WhatsApp is delaying the rollout of its upcoming privacy rules amid growing backlash from users over how their data will be shared with parent company Facebook.
Users in recent days have been fleeing WhatsApp in vast droves over privacy concerns. There were also fears that the app would suspend access to their accounts if they did not agree to Whatsapp’s new terms. Those terms, many believed, made it sound like their data would go to Facebook.
The popular chat app with more than 2 billion users — scooped up in 2014 for $19 billion by Facebook boss Mark Zuckerberg — is now shifting the deadline for users to agree to
“We’ve heard from so many people how much confusion there is around our recent update,” the company said in a blog post. “There’s been a lot of misinformation causing concern. We want to help everyone understand our principles and the facts.”
to directly message businesses on its platform. The new policy requires users to agree to those conversations being stored on Facebook servers. Many users to think that Facebook would then have access to their private chats.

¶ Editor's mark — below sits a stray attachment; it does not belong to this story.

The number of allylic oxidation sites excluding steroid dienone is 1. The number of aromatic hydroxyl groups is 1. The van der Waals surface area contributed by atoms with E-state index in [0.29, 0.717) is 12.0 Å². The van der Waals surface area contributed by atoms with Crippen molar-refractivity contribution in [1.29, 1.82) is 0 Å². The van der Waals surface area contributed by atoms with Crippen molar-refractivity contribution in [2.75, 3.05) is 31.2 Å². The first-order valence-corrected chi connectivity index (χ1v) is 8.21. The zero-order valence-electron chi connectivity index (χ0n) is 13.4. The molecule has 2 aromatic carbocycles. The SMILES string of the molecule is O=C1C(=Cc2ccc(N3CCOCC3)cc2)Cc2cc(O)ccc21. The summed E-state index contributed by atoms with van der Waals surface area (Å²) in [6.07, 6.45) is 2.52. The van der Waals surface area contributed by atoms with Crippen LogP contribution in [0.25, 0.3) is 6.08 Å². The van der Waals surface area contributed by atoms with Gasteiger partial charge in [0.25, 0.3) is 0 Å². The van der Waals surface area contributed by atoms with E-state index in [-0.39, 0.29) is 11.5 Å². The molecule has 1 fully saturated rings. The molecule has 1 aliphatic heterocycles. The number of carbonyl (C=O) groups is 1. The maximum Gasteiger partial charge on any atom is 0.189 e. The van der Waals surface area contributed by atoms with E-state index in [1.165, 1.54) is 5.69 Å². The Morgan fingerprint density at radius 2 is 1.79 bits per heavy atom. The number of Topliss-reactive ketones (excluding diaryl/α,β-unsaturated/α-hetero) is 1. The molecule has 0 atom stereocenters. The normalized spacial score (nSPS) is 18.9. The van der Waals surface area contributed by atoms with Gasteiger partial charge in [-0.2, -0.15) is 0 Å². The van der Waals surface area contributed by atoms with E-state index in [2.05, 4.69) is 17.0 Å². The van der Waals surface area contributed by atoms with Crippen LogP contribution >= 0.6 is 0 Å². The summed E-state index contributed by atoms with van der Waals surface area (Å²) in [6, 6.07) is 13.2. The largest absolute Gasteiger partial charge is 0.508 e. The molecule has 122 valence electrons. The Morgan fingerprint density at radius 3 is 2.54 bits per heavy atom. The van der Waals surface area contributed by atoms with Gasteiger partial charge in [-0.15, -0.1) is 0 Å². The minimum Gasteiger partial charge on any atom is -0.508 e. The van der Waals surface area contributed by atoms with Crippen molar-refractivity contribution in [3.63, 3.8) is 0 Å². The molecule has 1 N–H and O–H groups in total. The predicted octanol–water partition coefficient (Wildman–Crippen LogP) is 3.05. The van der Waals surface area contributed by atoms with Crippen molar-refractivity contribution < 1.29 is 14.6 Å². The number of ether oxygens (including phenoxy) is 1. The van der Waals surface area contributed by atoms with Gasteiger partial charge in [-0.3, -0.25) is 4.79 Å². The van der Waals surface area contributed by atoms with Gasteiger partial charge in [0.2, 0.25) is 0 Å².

Because the app won’t work for users who do not agree to its privacy terms, the belief spread that Facebook was giving WhatsApp users an ultimatum: give up their data or get off the app.
“We will always protect your personal conversations with end-to-end encryption, so that neither WhatsApp nor Facebook can see these private messages,” the company claimed in its Friday post. “We also can’t see your shared location and we don’t share your contacts with Facebook.”
“This update does not expand our ability to share data with Facebook,” the post claims.
In recent days, millions of users have joined other encrypted messaging services. Smaller apps like Signal and Telegram saw their download numbers spike as fears grew, with Tesla CEO Elon Musk tweeting “Use Signal” to his more than 40 million followers.
Signal’s download numbers were 18 times higher on Sunday than they were on Jan. 6, the day WhatsApp announced its privacy change.
Telegram said that the confusion led more than 25 million new users to join its service in just 72 hours, pushing its user base above 500 million.